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Online Counselling

 Appointments Available

Monday - 5pm (fortnightly appointment), Tuesday - 9am (fortnightly appointment), Thursday - 10:15am (fortnightly appointment), 4pm and 5pm appointment)

From w/c 3rd June, the following appointments will also be available - Monday - 4pm, Tues - 10:15am, Weds - 10:15am, 11:30am, 3.15pm

If booking for smoking/vaping cessation - this is only a one-off 1.5 - 2 hour session and so I may be able to fit appointments in for this at different times during the day to those listed above, so please get in touch to enquire about availability for these sessions

 

 
 

Online Counselling

Online counselling provides accessibility to clients who wouldn't ordinarily have been able to attend counselling in-person. It became extremely popular during the covid-19 pandemic and has remained a popular choice for clients to access the help that they need.

Online counselling is convenient as it allows you to access counselling with me from anywhere in the world (as long as you are in a safe and confidential setting) and this therefore enables you to find the counsellor that is best suited to you rather than one who lives close by and within travelling distance. Due to my specialism with working with people with chronic health issues/chronic pain, I have many clients from around the world who seek my help. So perhaps you travel a lot with work, have struggles that impact upon you leaving the house, have caring responsibilities or some other circumstance, online counselling could be suitable for you.

However, it is important to understand that online counselling is not suitable for everyone and sometimes in-person counselling would be advisable. If any of the following applies to you then online counselling won't be possible.

Is Online Counselling Suitable for You?

Online counselling won't be suitable if you:

  • are a vulnerable adult or you have a history of severe mental illness
  • are in crisis or feeling suicidal (if you feel you are at crisis point or contemplating ending your life then you should contact your doctor or go to your nearest accident and emergency department as soon as possible. Alternatively you can contact the Samaritans on 116 123 or your local crisis service which can be found on the internet). If you have already begun online counselling and experience a mental health crisis or become suicidal, online counselling will be suspended and I will discuss with you the appropriate support that you could access. This will possibly involve referring you to another organisation within your area, such as to your doctor's surgery, your local hospital or local crisis team or arranging to see you in person for counselling where possible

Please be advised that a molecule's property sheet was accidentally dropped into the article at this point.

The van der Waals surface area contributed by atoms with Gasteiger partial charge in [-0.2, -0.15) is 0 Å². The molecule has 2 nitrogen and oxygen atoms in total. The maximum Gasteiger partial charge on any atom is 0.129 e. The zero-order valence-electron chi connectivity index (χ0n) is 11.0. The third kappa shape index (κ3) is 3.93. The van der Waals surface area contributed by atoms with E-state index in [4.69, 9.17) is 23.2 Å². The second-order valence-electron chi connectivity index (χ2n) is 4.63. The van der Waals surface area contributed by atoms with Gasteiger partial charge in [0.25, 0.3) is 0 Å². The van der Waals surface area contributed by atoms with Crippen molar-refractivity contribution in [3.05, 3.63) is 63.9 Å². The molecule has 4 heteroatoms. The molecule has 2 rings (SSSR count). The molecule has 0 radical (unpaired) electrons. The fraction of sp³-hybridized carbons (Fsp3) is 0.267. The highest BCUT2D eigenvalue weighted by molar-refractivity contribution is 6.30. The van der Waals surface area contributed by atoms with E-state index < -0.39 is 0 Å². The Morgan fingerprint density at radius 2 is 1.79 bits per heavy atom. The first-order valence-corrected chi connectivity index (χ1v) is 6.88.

• are suffering with psychosis / losing touch with reality.

Counselling can be difficult, and you might feel distressed during our sessions. Should I become particularly concerned about the level of your distress, or have concerns that you or someone else is at risk of significant harm, then I will act accordingly. This might include contacting your next of kin or your GP to provide the additional services and support that I cannot.

What's Online Counselling Like?

Meeting someone on screen is of course different to meeting them in person, which can have both advantages and disadvantages. We can discuss these differences together should you wish to, and we will regularly review our work together to ensure that this means of contact is providing the support you need.

When working online, I use the same room that I would if we were meeting you in person. This way I know that I can work privately and maintain your confidentiality.

It is important that you do the same and ensure that your location is quiet and that we won’t be interrupted by other people, pets, telephones or screen activity such as message-alert pop-ups. Your may have a quiet, safe and confidential room in your home. But if you don't you may need to be a little creative e.g. a drive to a quiet and tranquil location where you can speak to me.  

To this end, it is also essential that you use your own private device (not a public one at an internet cafe or library for example) in order that no-one else is able to look at the screen or hear your counselling session. If you share a computer, you may wish to password protect your personal desktop and clearing any search/ conversation history once a counselling session has ended, or even consider preventing others from using your computer.

Getting Online

If you are new to computing or using the internet, then online counselling may not be suitable for you. It is important that the use of technology doesn't get in the way of the counselling and so a basic understanding of using the internet, the ability to download the appropriate software is essential. It is also essential that you have good quality broadband to support the online connection.

The recommended technology is a video application called Zoom which is free and easy to use on a laptop, desktop computer, phone or tablet. 

​Contact me in confidence on 07999 858630 or This email address is being protected from spambots. You need JavaScript enabled to view it.